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Why do they swarm?

Swarming is natures way of multiplying bee colonies. The old queens foragers fill up with honey and take off with her. She leaves behind some brood, nurse bees and a new queen in the old hive. The old queen and her older foragers look for a new home taking a short break along the way. That is a honeybee swarm.

who's bees are they?

It's almost impossible to tell where they come from as many are still wild. We've even heard of long abandoned hives in fields still thriving! Responsible beekeepers go to great lengths to prevent swarming in the first place but sometimes it's unavoidable.

General avoidance

If you want to avoid pests taking up residence in your home, the best advice we can offer is to make sure all holes, cracks and cavities that may affect the exterior of your buildings are sealed up as part of your regular maintenance plan. Making your buildings unattractive to any creatures looking for a new home is your best defence.

To bee, or not to bee

one of these is a honeybee

can you spot which one?

Can you see the main differences? Look at the legs and the antennae, big bottom of a mason bee, and of course the bumblers size!

what are they?


Hornets may also require pest control, especially if in a dangerous position. Hornets have nests made of a paper like material. Hornets are also good pollinators and eat pests in your garden, but also eat honeybees. Beekeepers don’t remove hornets.


Wasps may require pest control, especially if in a dangerous position. Wasps have nests made of a paper like material. Did you know that wasps are also good pollinators and eat pests in your garden, but also eat honeybees? Beekeepers don’t remove wasps.


A honeybee swarm will rest and move on as described earlier. Their old hive will be nearby and then they fly miles to start a new one. Honeybees are great pollinators and do not eat other insects. Honeybees provide us with beeswax and honey.


Bumblebees are best left alone as they are valuable pollinators and some are endangered. Don’t try to block any entrance holes as they will try to find another way out, possibly inside a property.  They will die out naturally in late summer/autumn.

Mason Bees?

Mason bees are solitary bees. They can live in small holes, gaps in walls and eaves as well as the very popular bug hotels people set up. The Red Mason Bee is quite common in Scotland. These are fantastic pollinators. We don't rehome mason bees.

What does a swarm look like?

Swarm of honey bees
Swarm of bees


A honeybee swarm is usually thousands of bees flying together in a large group. They may appear as a cloud or cluster of bees, often hanging from a branch, tree, fence, or other objects, and they look like the honeybees in the photo at the top of this page and just above.

Shape and Size

The swarm cluster usually has an irregular shape depending on what it's hanging from, and its size can vary depending on the number of bees involved. It can range from a small cluster to a larger mass, roughly the size of a football or even larger.

Bee Behaviour

Most bees in a swarm tend to be calm as they are full of honey and quite docile. There are exceptions so exercise caution and keep your distance. Bees may fly around in a circular or figure-eight pattern near the swarm cluster. Individual bees may come and go from the cluster, but they generally stay together as a group.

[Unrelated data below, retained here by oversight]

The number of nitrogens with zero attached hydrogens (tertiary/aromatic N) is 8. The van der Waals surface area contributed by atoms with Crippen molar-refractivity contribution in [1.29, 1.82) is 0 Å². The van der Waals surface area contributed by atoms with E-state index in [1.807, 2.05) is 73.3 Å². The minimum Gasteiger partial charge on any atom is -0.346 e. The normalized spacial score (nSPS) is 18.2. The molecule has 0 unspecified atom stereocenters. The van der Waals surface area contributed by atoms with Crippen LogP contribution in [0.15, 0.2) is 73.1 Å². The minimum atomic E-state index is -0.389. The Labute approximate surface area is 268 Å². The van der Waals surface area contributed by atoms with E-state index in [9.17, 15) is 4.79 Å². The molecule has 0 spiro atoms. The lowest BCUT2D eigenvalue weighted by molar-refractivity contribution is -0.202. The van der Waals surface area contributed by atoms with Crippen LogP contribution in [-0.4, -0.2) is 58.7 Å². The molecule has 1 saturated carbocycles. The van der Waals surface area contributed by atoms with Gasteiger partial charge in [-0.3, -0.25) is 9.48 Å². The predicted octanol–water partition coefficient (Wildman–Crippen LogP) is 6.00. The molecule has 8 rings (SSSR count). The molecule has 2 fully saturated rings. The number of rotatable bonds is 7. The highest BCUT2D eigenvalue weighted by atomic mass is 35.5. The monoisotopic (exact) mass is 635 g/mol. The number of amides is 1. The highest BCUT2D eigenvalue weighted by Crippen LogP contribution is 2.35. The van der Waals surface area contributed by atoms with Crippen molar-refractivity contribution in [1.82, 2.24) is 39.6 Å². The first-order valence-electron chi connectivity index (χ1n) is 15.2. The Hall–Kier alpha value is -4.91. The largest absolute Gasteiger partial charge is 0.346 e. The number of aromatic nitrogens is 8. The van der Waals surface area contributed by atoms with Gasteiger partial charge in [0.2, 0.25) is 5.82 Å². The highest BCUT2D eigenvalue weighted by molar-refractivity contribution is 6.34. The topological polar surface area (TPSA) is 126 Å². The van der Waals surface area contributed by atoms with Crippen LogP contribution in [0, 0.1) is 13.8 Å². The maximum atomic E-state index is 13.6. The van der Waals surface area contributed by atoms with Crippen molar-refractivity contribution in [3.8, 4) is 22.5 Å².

Did you know this?

audible clustering

Swarming bees often produce a distinctive buzzing sound due to the large number of bees flying and vibrating their wings together. The sound can be quite loud and if they're not visible it may help you locate the swarm.

Gathering Spot

Honeybee swarms usually gather temporarily in an exposed location, such as on a tree branch or fence, before relocating to a more permanent location, like a hollow tree, a shed, boxes or even an old hive. They tend to stay in the open for a few hours to a couple of days before moving on.

not a swarm

A few bees, maybe even a hundred gathered in a particular area is not usually a swarm. Leaving them alone is the best advice as they usually disperse after a few hours or when night draws in.

Swift action is needed!

Honeybee Swarm Timetable

Preparing to swarm
Old hive
Start of swarm

The old hive starts to raise new queen cells to replace the old queen. The old queen knows this and starts the process to leave home. Older foragers start to stock up on honey. Responsible beekeepers regularly inspect their hives to spot the signs and try to manage the hive to prevent swarming.

Ideal time to catch the swarm
Looking for a home

After leaving the old hive, the old queen and her foragers rest while scout bees look for a new home. This ideal period for capture lasts from just a few hours to a couple of days, depending on weather. This is the best time to contact us.

Establishing new colony
New hive

The scout bees find a new home, report back to the swarm and move in to start a new colony. If this is in an undesirable location, such as a building, swift action will be needed before they establish. You may need to contact a professional bee removal or pest control service. 

There's a time and a place!